Four years of Trump’s all-night Twitter tirades, openly belligerent, racist, and sexist behavior, reams of controversy and intrigue, history of sexual assault, scorched earth policies, and flirtation with the far right have only made Obama’s stock go up. The eight years before, through the skewed looking glass of the Trump years, appears as a time when things were normal and, though an illusion, it has some basis in reality for those facing the ferocity of Trump’s policies. This mythology permeates the centrist status quo and reinforces it at every turn.
Taking this on would be messy and having an old white guy criticize Obama is not a good look. But not doing so has left another old white guy who is demonstrably worse to bask in the glow of the mirage of the good old days of Obama.
There is a political cost of avoiding the issue, and Sanders ceded tremendous ground to Biden. In the last debate between the two, Sanders mentioned Obama once, and that was to point out—slightly incorrectly—that Obama had voted with him against a 2007 immigration bill. He even invoked Obama in a recent campaign ad that heavily featured images and a voice over from the ex-president praising Sanders. In the Senate, Sanders has been critical of Obama, but while running for president against someone who has donned the mantle of Obama’s golden legacy, Sanders has not only avoided criticism but has aimed to associate himself with the forty-fourth president.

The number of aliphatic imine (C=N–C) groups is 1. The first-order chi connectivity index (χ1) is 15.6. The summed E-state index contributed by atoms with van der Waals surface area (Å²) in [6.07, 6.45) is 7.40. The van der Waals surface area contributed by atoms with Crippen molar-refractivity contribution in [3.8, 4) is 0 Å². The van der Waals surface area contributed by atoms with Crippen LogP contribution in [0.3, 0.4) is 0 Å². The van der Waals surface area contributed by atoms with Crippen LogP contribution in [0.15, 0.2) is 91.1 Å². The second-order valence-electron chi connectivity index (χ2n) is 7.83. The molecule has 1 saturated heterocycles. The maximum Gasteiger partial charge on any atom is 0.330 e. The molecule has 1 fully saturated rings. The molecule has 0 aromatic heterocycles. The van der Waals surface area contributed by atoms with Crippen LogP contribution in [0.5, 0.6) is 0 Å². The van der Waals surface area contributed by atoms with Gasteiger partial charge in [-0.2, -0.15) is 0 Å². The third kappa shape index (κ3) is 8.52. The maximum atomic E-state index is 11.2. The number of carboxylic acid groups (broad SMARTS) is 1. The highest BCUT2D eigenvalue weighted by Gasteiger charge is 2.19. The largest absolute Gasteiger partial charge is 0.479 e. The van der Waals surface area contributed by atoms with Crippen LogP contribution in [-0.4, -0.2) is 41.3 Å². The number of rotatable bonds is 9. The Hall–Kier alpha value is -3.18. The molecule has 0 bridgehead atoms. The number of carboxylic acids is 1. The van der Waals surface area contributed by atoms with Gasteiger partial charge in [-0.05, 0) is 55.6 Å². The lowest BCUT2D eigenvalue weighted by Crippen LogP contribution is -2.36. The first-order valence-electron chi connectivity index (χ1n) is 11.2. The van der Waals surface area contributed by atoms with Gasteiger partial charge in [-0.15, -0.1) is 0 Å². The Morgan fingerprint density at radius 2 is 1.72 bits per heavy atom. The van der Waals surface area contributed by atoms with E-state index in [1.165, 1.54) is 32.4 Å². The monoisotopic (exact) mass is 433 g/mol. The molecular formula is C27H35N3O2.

For Biden, being the vice president to Barack Obama is quite possibly the only reason why he has done as well as he has. And he will not let you forget it. At every debate he name-drops Obama countless times, especially when criticized, and passionately when his past support for racist segregation is pointed out. How can I be bad on race, he implies, when my buddy Barack picked me? Obama is a lionized icon in the party having transitioned from being first Black president to cool tastemaker. According to YouGov, Obama is the most popular and famous Democrat (Sanders is the third most popular Democrat). Biden pointedly revels in that association even though Obama has not endorsed his bid. The particularity of American elections is such that, to quote a recent article by Shuja Haider, ”Any person permitted to attain political power must already appear as such a figure, in a tautology that enables the ongoing reproduction of ideological orthodoxy.” For Biden, his association with Obama fulfils this requirement.
This will-’o’wisp of electability is all the more enticing in a climate of hardship and fear where the people who face the brunt of Trump’s policies may need reassurance that Sanders’s attractive policies are actually attainable. In the absence of class forces and mass social movements, the horizon of what seems possible can appear more distant.